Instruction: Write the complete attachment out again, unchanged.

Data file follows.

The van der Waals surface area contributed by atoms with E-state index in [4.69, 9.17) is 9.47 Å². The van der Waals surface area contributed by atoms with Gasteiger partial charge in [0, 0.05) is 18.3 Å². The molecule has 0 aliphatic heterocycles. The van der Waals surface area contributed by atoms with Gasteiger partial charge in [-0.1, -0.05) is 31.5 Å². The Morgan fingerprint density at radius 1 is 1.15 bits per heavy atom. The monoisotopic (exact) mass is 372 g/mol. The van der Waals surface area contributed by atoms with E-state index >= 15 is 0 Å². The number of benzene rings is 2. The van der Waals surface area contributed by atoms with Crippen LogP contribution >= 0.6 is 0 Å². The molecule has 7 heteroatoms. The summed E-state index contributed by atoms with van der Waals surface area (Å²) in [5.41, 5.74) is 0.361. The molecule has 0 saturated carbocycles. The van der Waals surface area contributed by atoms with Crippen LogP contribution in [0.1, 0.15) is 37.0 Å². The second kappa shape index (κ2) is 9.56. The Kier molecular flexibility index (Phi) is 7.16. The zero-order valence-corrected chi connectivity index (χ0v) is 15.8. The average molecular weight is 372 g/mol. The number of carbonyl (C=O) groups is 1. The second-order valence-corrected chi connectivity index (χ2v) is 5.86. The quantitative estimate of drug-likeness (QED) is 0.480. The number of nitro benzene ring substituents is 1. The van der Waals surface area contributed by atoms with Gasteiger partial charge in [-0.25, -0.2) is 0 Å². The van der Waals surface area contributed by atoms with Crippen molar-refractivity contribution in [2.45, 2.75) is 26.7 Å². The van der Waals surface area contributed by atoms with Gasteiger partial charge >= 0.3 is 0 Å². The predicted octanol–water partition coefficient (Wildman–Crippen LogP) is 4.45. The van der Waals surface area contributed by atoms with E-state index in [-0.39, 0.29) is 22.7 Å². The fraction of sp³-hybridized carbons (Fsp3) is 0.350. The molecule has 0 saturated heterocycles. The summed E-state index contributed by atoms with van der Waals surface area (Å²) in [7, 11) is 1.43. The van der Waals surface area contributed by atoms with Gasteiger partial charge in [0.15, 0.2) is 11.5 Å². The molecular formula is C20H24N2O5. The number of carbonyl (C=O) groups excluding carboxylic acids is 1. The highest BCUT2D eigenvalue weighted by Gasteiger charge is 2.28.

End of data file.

The van der Waals surface area contributed by atoms with E-state index in [4.69, 9.17) is 9.47 Å². The van der Waals surface area contributed by atoms with Gasteiger partial charge in [0, 0.05) is 18.3 Å². The molecule has 0 aliphatic heterocycles. The van der Waals surface area contributed by atoms with Gasteiger partial charge in [-0.1, -0.05) is 31.5 Å². The Morgan fingerprint density at radius 1 is 1.15 bits per heavy atom. The monoisotopic (exact) mass is 372 g/mol. The van der Waals surface area contributed by atoms with E-state index >= 15 is 0 Å². The number of benzene rings is 2. The van der Waals surface area contributed by atoms with Crippen LogP contribution >= 0.6 is 0 Å². The molecule has 7 heteroatoms. The summed E-state index contributed by atoms with van der Waals surface area (Å²) in [5.41, 5.74) is 0.361. The molecule has 0 saturated carbocycles. The van der Waals surface area contributed by atoms with Crippen LogP contribution in [0.1, 0.15) is 37.0 Å². The second kappa shape index (κ2) is 9.56. The Kier molecular flexibility index (Phi) is 7.16. The zero-order valence-corrected chi connectivity index (χ0v) is 15.8. The average molecular weight is 372 g/mol. The number of carbonyl (C=O) groups is 1. The second-order valence-corrected chi connectivity index (χ2v) is 5.86. The quantitative estimate of drug-likeness (QED) is 0.480. The number of nitro benzene ring substituents is 1. The van der Waals surface area contributed by atoms with Gasteiger partial charge in [-0.25, -0.2) is 0 Å². The van der Waals surface area contributed by atoms with Crippen molar-refractivity contribution in [2.45, 2.75) is 26.7 Å². The van der Waals surface area contributed by atoms with Gasteiger partial charge >= 0.3 is 0 Å². The predicted octanol–water partition coefficient (Wildman–Crippen LogP) is 4.45. The van der Waals surface area contributed by atoms with E-state index in [-0.39, 0.29) is 22.7 Å². The fraction of sp³-hybridized carbons (Fsp3) is 0.350. The molecule has 0 saturated heterocycles. The summed E-state index contributed by atoms with van der Waals surface area (Å²) in [7, 11) is 1.43. The van der Waals surface area contributed by atoms with Gasteiger partial charge in [0.15, 0.2) is 11.5 Å². The molecular formula is C20H24N2O5. The number of carbonyl (C=O) groups excluding carboxylic acids is 1. The highest BCUT2D eigenvalue weighted by Gasteiger charge is 2.28.